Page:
Most Retirement Plans are Not Realistic

April 23, 2014

Since the recent financial meltdown, people are increasingly talking about retirement planning. However, most of them are not discussing the real issues. Some of the worst mistakes that the current generation is making are as follows:

Not Taking Life Expectancy into Account
April Blog 2 - Image-7ol5gPeople will live longer than previous generations. Usually life insurance companies have the best idea about life expectancy, since their balance sheet is directly correlated to this issue. According to the Central Intelligence Agency, the life expectancy at birth for United States citizens is currently 79.55. And, this number is expected to go much higher in coming decades as advancements in terminal disease treatment are progressing.

If someone is expecting to retire at 65, they may only plan to live for another 15 years (on average). But, by the time he turns 65, his life expectancy may have increased to 100. This will create an additional burden on the retirement portfolio that was planned decades ago. Hence, many financial advisors suggest that you add a “buffer expectancy” of at least 15-20 years on top of your life expectancy.

Not Considering Long-Term Care Need
As you age, you will need long-term care. Those potential bills are often excluded from the retirement planning process. The nest egg may have provisions for long-term care needs, but if you need it 10 years earlier than planned, then it alone can dry your savings quickly.

Misleadingly Forecast on Expenses
Most people, even their financial advisors, think that expenses go way down after retirement. While this is true in the later years in retirement, the first few years may turn out to be more expensive than forecasted. As one retires, they now face 40 hours of extra time to spend, which can take a big toll on the nest egg in terms of “recreational activities,” such as traveling and eating out more often than anticipated.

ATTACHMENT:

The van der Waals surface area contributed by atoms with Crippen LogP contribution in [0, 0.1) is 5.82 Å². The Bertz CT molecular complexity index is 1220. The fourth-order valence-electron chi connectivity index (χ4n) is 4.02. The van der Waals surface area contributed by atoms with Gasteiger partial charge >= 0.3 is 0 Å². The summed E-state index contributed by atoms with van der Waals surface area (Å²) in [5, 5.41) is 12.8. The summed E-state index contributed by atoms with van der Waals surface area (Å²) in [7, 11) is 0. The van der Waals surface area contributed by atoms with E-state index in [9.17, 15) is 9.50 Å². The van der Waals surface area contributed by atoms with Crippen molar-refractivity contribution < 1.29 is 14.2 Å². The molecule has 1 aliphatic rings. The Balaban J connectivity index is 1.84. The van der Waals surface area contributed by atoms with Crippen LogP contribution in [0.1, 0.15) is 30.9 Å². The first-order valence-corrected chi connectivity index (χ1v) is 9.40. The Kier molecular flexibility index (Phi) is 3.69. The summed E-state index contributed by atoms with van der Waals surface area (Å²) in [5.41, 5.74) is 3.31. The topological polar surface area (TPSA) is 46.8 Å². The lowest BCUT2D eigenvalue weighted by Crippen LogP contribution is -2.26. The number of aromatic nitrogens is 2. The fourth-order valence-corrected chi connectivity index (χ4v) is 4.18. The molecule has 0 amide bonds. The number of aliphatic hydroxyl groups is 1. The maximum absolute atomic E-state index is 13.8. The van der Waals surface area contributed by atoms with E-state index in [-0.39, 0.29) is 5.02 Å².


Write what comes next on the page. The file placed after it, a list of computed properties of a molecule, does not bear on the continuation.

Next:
Focusing Too Much on How Much Needed to Retire
The retirement planning discussion often reduces itself to a big number of accumulated wealth, which is needed to generate investment income during retirement. Most people are planning to retire from “not having enough time” into a “too much time” scenario! That often does not work out very well. One should plan more based on what to do after retirement, rather than how much savings is needed. Often, it is a good idea to take up part-time work after retirement to stay connected to social activities.

After retirement, the lack of life planning can cost a lot in terms of impulse vacations and taking up expensive hobbies. If you think your retirement plan is full proof, think again.

Put your mind at ease by contacting HFG Wealth Management. We can review your retirement plan and help you make any necessary adjustments.

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